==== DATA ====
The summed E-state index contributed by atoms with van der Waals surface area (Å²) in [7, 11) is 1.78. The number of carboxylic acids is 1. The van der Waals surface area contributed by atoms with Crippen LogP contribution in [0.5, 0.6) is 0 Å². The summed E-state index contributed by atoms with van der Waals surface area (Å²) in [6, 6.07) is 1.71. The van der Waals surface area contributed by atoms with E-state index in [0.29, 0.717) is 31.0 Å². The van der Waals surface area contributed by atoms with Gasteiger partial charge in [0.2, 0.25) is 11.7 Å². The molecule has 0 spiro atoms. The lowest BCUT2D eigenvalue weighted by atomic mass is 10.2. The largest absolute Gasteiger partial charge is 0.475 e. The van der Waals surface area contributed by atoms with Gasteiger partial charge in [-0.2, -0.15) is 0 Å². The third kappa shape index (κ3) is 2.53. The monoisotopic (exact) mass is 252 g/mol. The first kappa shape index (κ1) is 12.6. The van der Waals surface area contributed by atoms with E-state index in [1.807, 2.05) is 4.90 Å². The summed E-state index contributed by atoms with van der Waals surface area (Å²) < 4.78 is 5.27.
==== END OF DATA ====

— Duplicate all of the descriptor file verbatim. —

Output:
The summed E-state index contributed by atoms with van der Waals surface area (Å²) in [7, 11) is 1.78. The number of carboxylic acids is 1. The van der Waals surface area contributed by atoms with Crippen LogP contribution in [0.5, 0.6) is 0 Å². The summed E-state index contributed by atoms with van der Waals surface area (Å²) in [6, 6.07) is 1.71. The van der Waals surface area contributed by atoms with E-state index in [0.29, 0.717) is 31.0 Å². The van der Waals surface area contributed by atoms with Gasteiger partial charge in [0.2, 0.25) is 11.7 Å². The molecule has 0 spiro atoms. The lowest BCUT2D eigenvalue weighted by atomic mass is 10.2. The largest absolute Gasteiger partial charge is 0.475 e. The van der Waals surface area contributed by atoms with Gasteiger partial charge in [-0.2, -0.15) is 0 Å². The third kappa shape index (κ3) is 2.53. The monoisotopic (exact) mass is 252 g/mol. The first kappa shape index (κ1) is 12.6. The van der Waals surface area contributed by atoms with E-state index in [1.807, 2.05) is 4.90 Å². The summed E-state index contributed by atoms with van der Waals surface area (Å²) < 4.78 is 5.27.